A hernia occurs when an internal part of the body pushes through a weakness in the muscle or surrounding tissue wall.
A hernia usually develops between your chest and hips. In many cases, it causes no or very few symptoms, although you may notice a swelling or lump in your tummy (abdomen) or groin.
The lump can often be pushed back in or disappears when you lie down. Coughing or straining may make the lump appear.
Types of hernia
Some of the more common types of hernia are described below.
Inguinal hernias occur when fatty tissue or a part of your bowel pokes through into your groin at the top of your inner thigh.
This is the most common type of hernia and it mainly affects men. It's often associated with ageing and repeated strain on the abdomen.
Femoral hernias also occur when fatty tissue or a part of your bowel pokes through into your groin at the top of your inner thigh. They're much less common than inguinal hernias and tend to affect more women than men.
Like inguinal hernias, femoral hernias are also associated with ageing and repeated strain on the abdomen.
Umbilical hernias occur when fatty tissue or a part of your bowel pokes through your abdomen near your belly button (navel).
This type of hernia can occur in babies if the opening in the abdomen through which the umbilical cord passes doesn't seal properly after birth. Adults can also be affected, possibly as a result of repeated strain on the abdomen.
Hiatus hernias occur when part of the stomach pushes up into your chest by squeezing through an opening in the diaphragm (the thin sheet of muscle that separates the chest from the abdomen).
This type of hernia may not have any noticeable symptoms, although it can cause heartburn in some people.
It's not exactly clear what causes hiatus hernias, but it may be the result of the diaphragm becoming weak with age or pressure on the abdomen.
Other types of hernia
Other types of hernia that can affect the abdomen include:
- incisional hernias – where tissue pokes through a surgical wound in your abdomen that hasn't fully healed
- epigastric hernias – where fatty tissue pokes through your abdomen, between your navel and the lower part of your breastbone (sternum)
- spigelian hernias – where part of your bowel pokes through your abdomen at the side of your abdominal muscle, below your navel
- diaphragmatic hernias – where organs in your abdomen move into your chest through an opening in the diaphragm; this can also affect babies if their diaphragm doesn't develop properly in the womb
- muscle hernias – where part of a muscle pokes through your abdomen; they also occur in leg muscles as the result of a sports injury
When to seek medical advice
See your GP if you think you have a hernia. They may refer you to hospital for surgical treatment, if necessary.
You should go the accident and emergency (A&E) department of your nearest hospital immediately if you have a hernia and you develop any of the following symptoms:
- sudden, severe pain
- difficulty passing stools (constipation) or wind
- the hernia becomes firm or tender, or can't be pushed back in
These symptoms could mean that either:
- the blood supply to a section of organ or tissue trapped in the hernia has become cut off (strangulation)
- a piece of bowel has entered the hernia and become blocked (obstruction)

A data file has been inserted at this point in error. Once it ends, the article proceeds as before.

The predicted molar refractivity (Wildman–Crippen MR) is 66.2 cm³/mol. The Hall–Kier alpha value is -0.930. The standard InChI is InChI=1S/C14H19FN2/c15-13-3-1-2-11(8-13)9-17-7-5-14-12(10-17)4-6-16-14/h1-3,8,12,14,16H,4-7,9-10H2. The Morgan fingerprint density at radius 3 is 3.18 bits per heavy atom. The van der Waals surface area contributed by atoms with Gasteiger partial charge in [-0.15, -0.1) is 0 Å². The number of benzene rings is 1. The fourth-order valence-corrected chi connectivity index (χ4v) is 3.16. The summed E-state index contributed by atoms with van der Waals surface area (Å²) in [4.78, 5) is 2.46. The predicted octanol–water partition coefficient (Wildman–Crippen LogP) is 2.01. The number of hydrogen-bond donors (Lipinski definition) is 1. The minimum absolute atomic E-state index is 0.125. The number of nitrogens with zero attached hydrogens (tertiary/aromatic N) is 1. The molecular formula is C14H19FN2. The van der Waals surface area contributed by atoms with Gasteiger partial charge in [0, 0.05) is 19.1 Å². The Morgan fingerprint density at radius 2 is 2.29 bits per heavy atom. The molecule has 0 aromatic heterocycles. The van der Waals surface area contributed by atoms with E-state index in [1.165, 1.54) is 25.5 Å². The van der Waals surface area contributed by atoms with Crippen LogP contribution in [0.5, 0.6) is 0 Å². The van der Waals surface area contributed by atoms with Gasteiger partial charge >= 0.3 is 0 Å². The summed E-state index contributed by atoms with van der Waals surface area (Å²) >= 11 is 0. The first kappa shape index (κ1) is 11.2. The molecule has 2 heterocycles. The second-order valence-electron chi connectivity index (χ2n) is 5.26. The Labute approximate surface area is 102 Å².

A strangulated hernia and obstructed bowel are medical emergencies and need to be treated as soon as possible.
Assessing a hernia
Your GP will usually be able to identify a hernia by examining the affected area.
In some cases, they may refer you to a nearby hospital for an ultrasound scan to confirm the diagnosis or assess the extent of the problem. This is a painless scan where high-frequency sound waves are used to create an image of part of the inside of the body.
Once a diagnosis has been confirmed, your GP or hospital doctor will determine whether surgery to repair the hernia is necessary.
A number of factors will be considered when deciding whether surgery is appropriate, including:
- the type of hernia – some types of hernia are more likely to become strangulated, or cause a bowel obstruction, than others
- the content of your hernia – if the hernia contains a part of your bowel, muscle or other tissue, there may be a risk of strangulation or obstruction
- your symptoms and the impact on your daily life – surgery may be recommended if your symptoms are severe or getting worse, or if the hernia is affecting your ability to carry out your normal activities
- your general health – surgery may be too much of a risk if your general health is poor
Although most hernias won't get better without surgery, they won't necessarily get worse. In some cases, the risks of surgery outweigh the potential benefits.
Surgery for a hernia
There are two main ways surgery for hernias can be carried out:
- open surgery – where one cut is made to allow the surgeon to push the lump back into the abdomen
- keyhole (laparoscopic) surgery – this is a less invasive, but more difficult, technique where several smaller cuts are made, allowing the surgeon to use various special instruments to repair the hernia
Most people are able to go home the same day or the day after surgery and make a full recovery within a few weeks.
If your doctor recommends having surgery, it's important to be aware of the potential risks, as well as the possibility of the hernia recurring.
Make sure you discuss the benefits and risks of the procedure with your surgeon in detail before having the operation.
To find out more about some common types of hernia surgery, see:
Page last reviewed: 26/06/2016
Next review due: 26/06/2019